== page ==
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Eton head: Exam focus unimaginative
12:51am Tuesday 5th August 2014 in © Press Association 2014
England's "Victorian" exams system is "unimaginative" and failing to prepare children for the modern working world, Eton's headmaster has warned.
Tony Little argued that it is "misleading" to focus only on areas such as exam results, as there is a risk that this then becomes more important than education overall.
And he suggested that England should be wary of attempting to copy highly academic schooling in areas of the Far East such as Shanghai in China, as they are now looking at the value of giving children an all-round education.
In a Viewpoint article for the Radio Times, Mr Little, who is due to retire from his post at the world-famous private boys' school attended by David Cameron, the Duke of Cambridge and Prince Harry next year, gave his backing to teachers from a Lancashire primary school who recently found themselves in the spotlight after a letter they sent to pupils telling them not to worry about their test results went around the globe.
Pupils in their final year at Barrowford Primary School in Nelson, Lancashire, all received a copy of the letter, signed by headteacher Rachel Tomlinson and Year 6 teacher Amy Birkett, after receiving their SATs results.
It told the youngsters that the school was proud of them and their efforts during the tests, but went on to say that the tests do not assess all of what makes each of them "special and unique" before going on to list a number of talents, abilities and qualities that they possess which are not measurable in exams.
In his article, Mr Little said he was interested by the public response to the letter, which saw the message either as "an overdue and necessary personal support of children, or a betrayal of their futures".
He wrote: "I have some sympathy with the criticism. We have a national tendency to underestimate what young people are capable of achieving academically, in some cases dramatically so, and our expectations should be high. We should allow no excuse for poor teaching. A sharp focus on performance is a good thing, but there is a great deal more to an effective and good education than jostling for position in a league table. The Lancashire teachers were right - there are many ways of being smart.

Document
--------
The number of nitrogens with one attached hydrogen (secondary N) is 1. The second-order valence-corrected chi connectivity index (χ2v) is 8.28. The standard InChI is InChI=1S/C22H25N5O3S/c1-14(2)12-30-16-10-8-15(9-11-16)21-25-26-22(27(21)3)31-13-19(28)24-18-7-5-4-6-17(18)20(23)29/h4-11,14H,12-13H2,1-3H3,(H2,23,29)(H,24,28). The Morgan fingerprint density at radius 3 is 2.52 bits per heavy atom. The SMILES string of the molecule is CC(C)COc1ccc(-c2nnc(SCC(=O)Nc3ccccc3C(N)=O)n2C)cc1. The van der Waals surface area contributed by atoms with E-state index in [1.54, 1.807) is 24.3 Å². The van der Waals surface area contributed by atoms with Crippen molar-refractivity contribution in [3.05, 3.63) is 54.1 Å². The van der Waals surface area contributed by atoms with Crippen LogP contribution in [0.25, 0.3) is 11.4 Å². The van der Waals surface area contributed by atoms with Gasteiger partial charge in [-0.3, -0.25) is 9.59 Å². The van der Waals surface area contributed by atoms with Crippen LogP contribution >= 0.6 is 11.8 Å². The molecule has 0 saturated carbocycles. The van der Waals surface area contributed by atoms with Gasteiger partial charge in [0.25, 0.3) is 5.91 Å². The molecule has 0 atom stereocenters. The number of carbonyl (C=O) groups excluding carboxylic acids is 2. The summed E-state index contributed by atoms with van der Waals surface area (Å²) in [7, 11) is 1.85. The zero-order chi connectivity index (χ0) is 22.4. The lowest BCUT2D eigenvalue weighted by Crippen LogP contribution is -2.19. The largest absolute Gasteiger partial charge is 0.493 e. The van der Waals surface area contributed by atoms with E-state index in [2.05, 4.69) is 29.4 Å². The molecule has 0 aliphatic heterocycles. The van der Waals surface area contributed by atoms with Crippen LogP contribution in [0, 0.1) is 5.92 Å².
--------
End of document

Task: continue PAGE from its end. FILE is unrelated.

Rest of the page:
"For a start, measuring only the easily measurable, such as exam results, can be misleading. There is a real risk that the measurable parts become more important than the whole. And we compound the problem by having an unimaginative exam system, little changed from Victorian times, which obliges students to sit alone at their desks in preparation for a world in which, for much of the time, they will need to work collaboratively."
Mr Little went on to say that he had recently spoken to a top school leader in Shanghai who was concerned that their school system was being stifled by tough university entrance exams, and was looking to Britain for inspiration on how to teach youngsters the skills they need to work in a global economy.
"Here is the irony; we seem intent on creating the same straitjacket the Chinese are trying to wriggle out of," he wrote.
"We should be wary of emulating Shanghai just as they themselves see some value in the liberal values of an all-round education - something we have traditionally been good at."
A Department for Education spokeswoman said: "We make no apology for holding schools to account for the results their pupils achieve in national tests and public examinations. Parents deserve to know that their children are receiving the very best possible teaching. But all good schools know that there is no tension between academic success and an excellent all-round education."